Updated on September 25, 2015
5. ‘Singin’ and Swingin’ and Gettin’ Merry like Christmas’ by Maya Angelou
My adventure into the depths of Maya Angelou’s autobiography continues, this time with volume 3. The first volume, I Know Why The Caged Bird Sings covers her childhood in Stamps, Arkansas, and the second, Gather Together in My Name follows her first loves and the early years of her son’s life.
In Singin’ and Swingin’ we see a much more emotionally mature and stable Angelou, beginning to forge a career as a singer and dancer in the entertainment industry.
Before her career as a musician takes off, Angelou marries a white Greek former sailor called Tosh. Her mother objects to the union, and eventually Angelou finds herself in a marriage in which she is forced to (as she descriptively puts it) ‘surrender territory’. He shuts down many of the things she takes pleasure in – particularly her religion – and she does not immediately object because with him she has created a secure family for her son. Eventually the marriage breaks down, and when she is forced to go back to work she begins to carve out a place for herself in entertainment.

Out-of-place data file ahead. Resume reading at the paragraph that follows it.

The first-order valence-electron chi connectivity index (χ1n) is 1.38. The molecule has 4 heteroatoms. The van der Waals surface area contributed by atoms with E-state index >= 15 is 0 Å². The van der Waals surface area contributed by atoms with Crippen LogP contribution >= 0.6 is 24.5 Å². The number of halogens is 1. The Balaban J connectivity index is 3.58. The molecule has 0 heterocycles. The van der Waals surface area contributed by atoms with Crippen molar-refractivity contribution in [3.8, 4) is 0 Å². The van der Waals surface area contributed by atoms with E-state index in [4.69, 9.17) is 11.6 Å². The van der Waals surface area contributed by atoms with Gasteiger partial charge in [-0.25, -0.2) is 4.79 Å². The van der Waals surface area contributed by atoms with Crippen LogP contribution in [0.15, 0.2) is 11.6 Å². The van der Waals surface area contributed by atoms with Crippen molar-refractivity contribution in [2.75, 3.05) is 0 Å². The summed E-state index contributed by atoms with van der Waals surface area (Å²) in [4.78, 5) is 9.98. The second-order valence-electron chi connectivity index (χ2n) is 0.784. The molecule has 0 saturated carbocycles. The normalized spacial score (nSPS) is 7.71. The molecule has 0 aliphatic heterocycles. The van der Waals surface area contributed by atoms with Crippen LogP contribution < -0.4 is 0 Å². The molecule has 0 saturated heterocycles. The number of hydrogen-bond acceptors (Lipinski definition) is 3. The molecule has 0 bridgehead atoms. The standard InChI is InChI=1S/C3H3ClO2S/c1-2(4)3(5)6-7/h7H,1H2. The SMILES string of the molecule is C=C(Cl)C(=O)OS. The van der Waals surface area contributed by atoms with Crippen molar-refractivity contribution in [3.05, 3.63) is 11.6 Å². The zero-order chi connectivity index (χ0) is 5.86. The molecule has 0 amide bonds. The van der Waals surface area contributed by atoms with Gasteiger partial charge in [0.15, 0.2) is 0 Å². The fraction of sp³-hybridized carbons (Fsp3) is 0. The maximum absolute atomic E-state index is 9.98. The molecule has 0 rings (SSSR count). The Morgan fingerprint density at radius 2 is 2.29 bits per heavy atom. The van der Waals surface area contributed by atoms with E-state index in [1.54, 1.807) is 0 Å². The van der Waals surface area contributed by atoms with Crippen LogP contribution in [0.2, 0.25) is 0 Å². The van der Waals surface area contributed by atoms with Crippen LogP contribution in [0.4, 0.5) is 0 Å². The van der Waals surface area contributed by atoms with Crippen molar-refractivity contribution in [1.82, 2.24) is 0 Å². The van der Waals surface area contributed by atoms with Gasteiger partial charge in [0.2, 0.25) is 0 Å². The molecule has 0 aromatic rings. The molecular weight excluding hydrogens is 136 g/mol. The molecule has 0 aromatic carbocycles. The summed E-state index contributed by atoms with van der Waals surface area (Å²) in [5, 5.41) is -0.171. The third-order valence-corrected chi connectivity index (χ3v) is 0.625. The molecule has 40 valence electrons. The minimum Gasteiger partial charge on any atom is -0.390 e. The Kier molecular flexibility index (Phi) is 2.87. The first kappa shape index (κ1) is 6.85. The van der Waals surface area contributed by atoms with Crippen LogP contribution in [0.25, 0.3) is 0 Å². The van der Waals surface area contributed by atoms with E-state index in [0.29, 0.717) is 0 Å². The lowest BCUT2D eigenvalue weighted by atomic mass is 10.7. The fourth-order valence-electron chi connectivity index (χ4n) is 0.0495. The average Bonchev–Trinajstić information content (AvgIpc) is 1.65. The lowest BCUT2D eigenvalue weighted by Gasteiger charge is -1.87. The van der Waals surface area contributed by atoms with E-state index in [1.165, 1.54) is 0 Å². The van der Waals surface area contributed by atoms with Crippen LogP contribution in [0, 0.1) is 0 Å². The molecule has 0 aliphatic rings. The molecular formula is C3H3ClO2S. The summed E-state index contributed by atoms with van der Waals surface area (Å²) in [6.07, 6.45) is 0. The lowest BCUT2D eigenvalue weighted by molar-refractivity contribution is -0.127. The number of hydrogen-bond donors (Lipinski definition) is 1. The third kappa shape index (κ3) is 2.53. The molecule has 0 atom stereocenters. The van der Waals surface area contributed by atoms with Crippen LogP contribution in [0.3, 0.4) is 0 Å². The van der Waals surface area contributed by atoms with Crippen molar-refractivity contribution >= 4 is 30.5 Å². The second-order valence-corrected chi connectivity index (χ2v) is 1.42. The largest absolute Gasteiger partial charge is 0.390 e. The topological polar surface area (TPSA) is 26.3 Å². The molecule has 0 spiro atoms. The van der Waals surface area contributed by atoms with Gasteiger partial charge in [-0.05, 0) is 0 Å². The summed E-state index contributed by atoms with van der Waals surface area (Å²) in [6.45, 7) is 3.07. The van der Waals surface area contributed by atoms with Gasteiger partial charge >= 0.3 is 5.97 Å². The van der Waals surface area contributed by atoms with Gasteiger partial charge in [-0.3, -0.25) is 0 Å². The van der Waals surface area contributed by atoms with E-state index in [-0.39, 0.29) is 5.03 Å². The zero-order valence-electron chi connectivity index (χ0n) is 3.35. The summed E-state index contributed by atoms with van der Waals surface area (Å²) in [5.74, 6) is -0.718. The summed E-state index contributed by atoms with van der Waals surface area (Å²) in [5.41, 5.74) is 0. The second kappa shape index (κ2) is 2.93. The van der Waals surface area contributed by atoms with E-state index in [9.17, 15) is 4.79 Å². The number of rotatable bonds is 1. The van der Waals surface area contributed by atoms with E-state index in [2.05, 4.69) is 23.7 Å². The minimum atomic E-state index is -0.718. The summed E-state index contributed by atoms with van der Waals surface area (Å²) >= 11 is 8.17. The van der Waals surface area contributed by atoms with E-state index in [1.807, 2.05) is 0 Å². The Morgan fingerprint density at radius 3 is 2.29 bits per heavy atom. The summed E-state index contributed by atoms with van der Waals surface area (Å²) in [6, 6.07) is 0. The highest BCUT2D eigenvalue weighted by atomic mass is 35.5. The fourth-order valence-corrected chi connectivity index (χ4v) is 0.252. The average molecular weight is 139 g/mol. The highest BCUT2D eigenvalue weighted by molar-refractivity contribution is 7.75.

The main thrust of this volume is Angelou’s career: she goes from jobbing on the bar circuit as a singer/dancer/girl who encourages punters to buy drinks, to getting a permanent role in Porgy and Bess for their European tour. She goes to lots of foreign cities with the company, from Venice to Paris to Zagreb, and the descriptions of lavish parties and unusual locals are hugely entertaining.
But there is a dark undercurrent to her life of wild foreign parties: she has left her son in America. How much she misses him is buried under layers of art and frivolity, and she is gone for months on end. It’s no surprise, then, that when she gets back her son has been damaged by her absence and – once again – we see her grow from her experiences.
I think it’s fascinating to see a woman having to choose between her career and her son, and choosing her career. It’s not something you hear about often, but it’s probably a decision that countless people face every day. Of course, Angelou admits her mistakes and recognises the impact that her absence has had, and that’s what I love most about her: she tells us what she did, exactly as she did it, and opens herself up to whatever judgement we may pass on her. I can only describe her autobiography as ballsy.
“We all laughed at the good times in the past which were good enough when they happened, but were much better upon reflection.”
Want to read this? You can buy the book here.
Read the next instalment, The Heart of a Woman.